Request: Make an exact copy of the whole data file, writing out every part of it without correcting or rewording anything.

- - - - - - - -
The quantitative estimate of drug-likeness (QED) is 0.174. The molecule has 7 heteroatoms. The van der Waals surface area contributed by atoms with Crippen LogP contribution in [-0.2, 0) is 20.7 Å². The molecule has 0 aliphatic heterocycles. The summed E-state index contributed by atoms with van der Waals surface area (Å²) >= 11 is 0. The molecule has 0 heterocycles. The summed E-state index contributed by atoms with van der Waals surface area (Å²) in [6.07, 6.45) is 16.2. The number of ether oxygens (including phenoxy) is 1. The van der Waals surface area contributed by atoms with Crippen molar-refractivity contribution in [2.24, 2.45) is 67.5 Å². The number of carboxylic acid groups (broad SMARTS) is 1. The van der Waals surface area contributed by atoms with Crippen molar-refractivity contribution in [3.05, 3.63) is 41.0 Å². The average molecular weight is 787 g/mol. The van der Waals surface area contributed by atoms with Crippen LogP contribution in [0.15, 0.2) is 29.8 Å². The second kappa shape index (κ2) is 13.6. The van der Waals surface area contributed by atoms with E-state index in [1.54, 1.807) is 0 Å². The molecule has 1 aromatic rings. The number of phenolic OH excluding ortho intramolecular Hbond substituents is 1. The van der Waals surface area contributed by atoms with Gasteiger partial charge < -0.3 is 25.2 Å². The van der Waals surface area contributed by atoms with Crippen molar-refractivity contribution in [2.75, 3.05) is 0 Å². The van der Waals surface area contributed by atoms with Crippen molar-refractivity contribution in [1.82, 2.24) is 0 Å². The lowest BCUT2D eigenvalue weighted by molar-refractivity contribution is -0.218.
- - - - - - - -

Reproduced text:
The quantitative estimate of drug-likeness (QED) is 0.174. The molecule has 7 heteroatoms. The van der Waals surface area contributed by atoms with Crippen LogP contribution in [-0.2, 0) is 20.7 Å². The molecule has 0 aliphatic heterocycles. The summed E-state index contributed by atoms with van der Waals surface area (Å²) >= 11 is 0. The molecule has 0 heterocycles. The summed E-state index contributed by atoms with van der Waals surface area (Å²) in [6.07, 6.45) is 16.2. The number of ether oxygens (including phenoxy) is 1. The van der Waals surface area contributed by atoms with Crippen molar-refractivity contribution in [2.24, 2.45) is 67.5 Å². The number of carboxylic acid groups (broad SMARTS) is 1. The van der Waals surface area contributed by atoms with Crippen molar-refractivity contribution in [3.05, 3.63) is 41.0 Å². The average molecular weight is 787 g/mol. The van der Waals surface area contributed by atoms with Crippen LogP contribution in [0.15, 0.2) is 29.8 Å². The second kappa shape index (κ2) is 13.6. The van der Waals surface area contributed by atoms with E-state index in [1.54, 1.807) is 0 Å². The molecule has 1 aromatic rings. The number of phenolic OH excluding ortho intramolecular Hbond substituents is 1. The van der Waals surface area contributed by atoms with Gasteiger partial charge < -0.3 is 25.2 Å². The van der Waals surface area contributed by atoms with Crippen molar-refractivity contribution in [2.75, 3.05) is 0 Å². The van der Waals surface area contributed by atoms with Crippen molar-refractivity contribution in [1.82, 2.24) is 0 Å². The lowest BCUT2D eigenvalue weighted by molar-refractivity contribution is -0.218.